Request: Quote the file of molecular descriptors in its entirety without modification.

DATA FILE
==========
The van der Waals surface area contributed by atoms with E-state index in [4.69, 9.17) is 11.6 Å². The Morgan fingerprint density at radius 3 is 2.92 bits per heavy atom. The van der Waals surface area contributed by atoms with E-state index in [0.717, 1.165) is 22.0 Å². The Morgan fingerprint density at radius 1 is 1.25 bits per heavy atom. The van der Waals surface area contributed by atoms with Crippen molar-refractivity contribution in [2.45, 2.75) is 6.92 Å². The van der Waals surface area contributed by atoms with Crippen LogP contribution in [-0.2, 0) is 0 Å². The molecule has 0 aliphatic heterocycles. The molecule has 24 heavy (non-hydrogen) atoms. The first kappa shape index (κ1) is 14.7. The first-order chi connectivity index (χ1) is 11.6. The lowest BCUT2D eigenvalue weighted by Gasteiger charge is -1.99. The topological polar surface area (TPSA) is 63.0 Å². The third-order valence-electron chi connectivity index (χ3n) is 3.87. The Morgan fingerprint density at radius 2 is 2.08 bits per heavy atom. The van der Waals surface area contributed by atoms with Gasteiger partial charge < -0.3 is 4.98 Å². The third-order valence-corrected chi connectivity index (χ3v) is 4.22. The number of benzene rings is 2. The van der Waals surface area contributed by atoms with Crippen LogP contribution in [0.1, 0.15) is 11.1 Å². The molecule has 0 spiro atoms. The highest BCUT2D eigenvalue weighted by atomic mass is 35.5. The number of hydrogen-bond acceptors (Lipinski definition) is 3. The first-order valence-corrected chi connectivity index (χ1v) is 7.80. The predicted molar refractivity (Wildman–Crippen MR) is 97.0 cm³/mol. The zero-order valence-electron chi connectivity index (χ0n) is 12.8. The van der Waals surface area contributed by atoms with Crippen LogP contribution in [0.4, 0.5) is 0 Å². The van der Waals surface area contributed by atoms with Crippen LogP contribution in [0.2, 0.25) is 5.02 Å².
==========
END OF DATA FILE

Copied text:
The van der Waals surface area contributed by atoms with E-state index in [4.69, 9.17) is 11.6 Å². The Morgan fingerprint density at radius 3 is 2.92 bits per heavy atom. The van der Waals surface area contributed by atoms with E-state index in [0.717, 1.165) is 22.0 Å². The Morgan fingerprint density at radius 1 is 1.25 bits per heavy atom. The van der Waals surface area contributed by atoms with Crippen molar-refractivity contribution in [2.45, 2.75) is 6.92 Å². The van der Waals surface area contributed by atoms with Crippen LogP contribution in [-0.2, 0) is 0 Å². The molecule has 0 aliphatic heterocycles. The molecule has 24 heavy (non-hydrogen) atoms. The first kappa shape index (κ1) is 14.7. The first-order chi connectivity index (χ1) is 11.6. The lowest BCUT2D eigenvalue weighted by Gasteiger charge is -1.99. The topological polar surface area (TPSA) is 63.0 Å². The third-order valence-electron chi connectivity index (χ3n) is 3.87. The Morgan fingerprint density at radius 2 is 2.08 bits per heavy atom. The van der Waals surface area contributed by atoms with Gasteiger partial charge < -0.3 is 4.98 Å². The third-order valence-corrected chi connectivity index (χ3v) is 4.22. The number of benzene rings is 2. The van der Waals surface area contributed by atoms with Crippen LogP contribution in [0.1, 0.15) is 11.1 Å². The molecule has 0 spiro atoms. The highest BCUT2D eigenvalue weighted by atomic mass is 35.5. The number of hydrogen-bond acceptors (Lipinski definition) is 3. The first-order valence-corrected chi connectivity index (χ1v) is 7.80. The predicted molar refractivity (Wildman–Crippen MR) is 97.0 cm³/mol. The zero-order valence-electron chi connectivity index (χ0n) is 12.8. The van der Waals surface area contributed by atoms with Crippen LogP contribution in [0.4, 0.5) is 0 Å². The van der Waals surface area contributed by atoms with Crippen LogP contribution in [0.2, 0.25) is 5.02 Å².